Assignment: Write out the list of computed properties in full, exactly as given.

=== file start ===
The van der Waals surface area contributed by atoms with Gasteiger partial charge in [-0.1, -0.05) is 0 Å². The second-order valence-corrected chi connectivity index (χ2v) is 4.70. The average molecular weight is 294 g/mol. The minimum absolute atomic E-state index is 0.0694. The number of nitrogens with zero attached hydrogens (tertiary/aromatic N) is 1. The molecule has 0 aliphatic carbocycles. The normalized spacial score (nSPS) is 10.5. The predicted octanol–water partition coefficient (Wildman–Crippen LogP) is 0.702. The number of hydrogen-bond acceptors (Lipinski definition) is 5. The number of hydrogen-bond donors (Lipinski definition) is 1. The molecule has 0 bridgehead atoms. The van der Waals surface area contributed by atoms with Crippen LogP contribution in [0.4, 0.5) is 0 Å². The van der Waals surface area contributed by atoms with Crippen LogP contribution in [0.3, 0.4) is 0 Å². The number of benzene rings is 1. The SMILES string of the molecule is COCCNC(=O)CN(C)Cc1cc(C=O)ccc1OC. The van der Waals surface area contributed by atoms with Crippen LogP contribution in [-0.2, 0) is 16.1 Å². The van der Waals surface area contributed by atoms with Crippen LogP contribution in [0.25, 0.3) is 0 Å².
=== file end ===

The van der Waals surface area contributed by atoms with Gasteiger partial charge in [-0.1, -0.05) is 0 Å². The second-order valence-corrected chi connectivity index (χ2v) is 4.70. The average molecular weight is 294 g/mol. The minimum absolute atomic E-state index is 0.0694. The number of nitrogens with zero attached hydrogens (tertiary/aromatic N) is 1. The molecule has 0 aliphatic carbocycles. The normalized spacial score (nSPS) is 10.5. The predicted octanol–water partition coefficient (Wildman–Crippen LogP) is 0.702. The number of hydrogen-bond acceptors (Lipinski definition) is 5. The number of hydrogen-bond donors (Lipinski definition) is 1. The molecule has 0 bridgehead atoms. The van der Waals surface area contributed by atoms with Crippen LogP contribution in [0.4, 0.5) is 0 Å². The van der Waals surface area contributed by atoms with Crippen LogP contribution in [0.3, 0.4) is 0 Å². The number of benzene rings is 1. The SMILES string of the molecule is COCCNC(=O)CN(C)Cc1cc(C=O)ccc1OC. The van der Waals surface area contributed by atoms with Crippen LogP contribution in [-0.2, 0) is 16.1 Å². The van der Waals surface area contributed by atoms with Crippen LogP contribution in [0.25, 0.3) is 0 Å².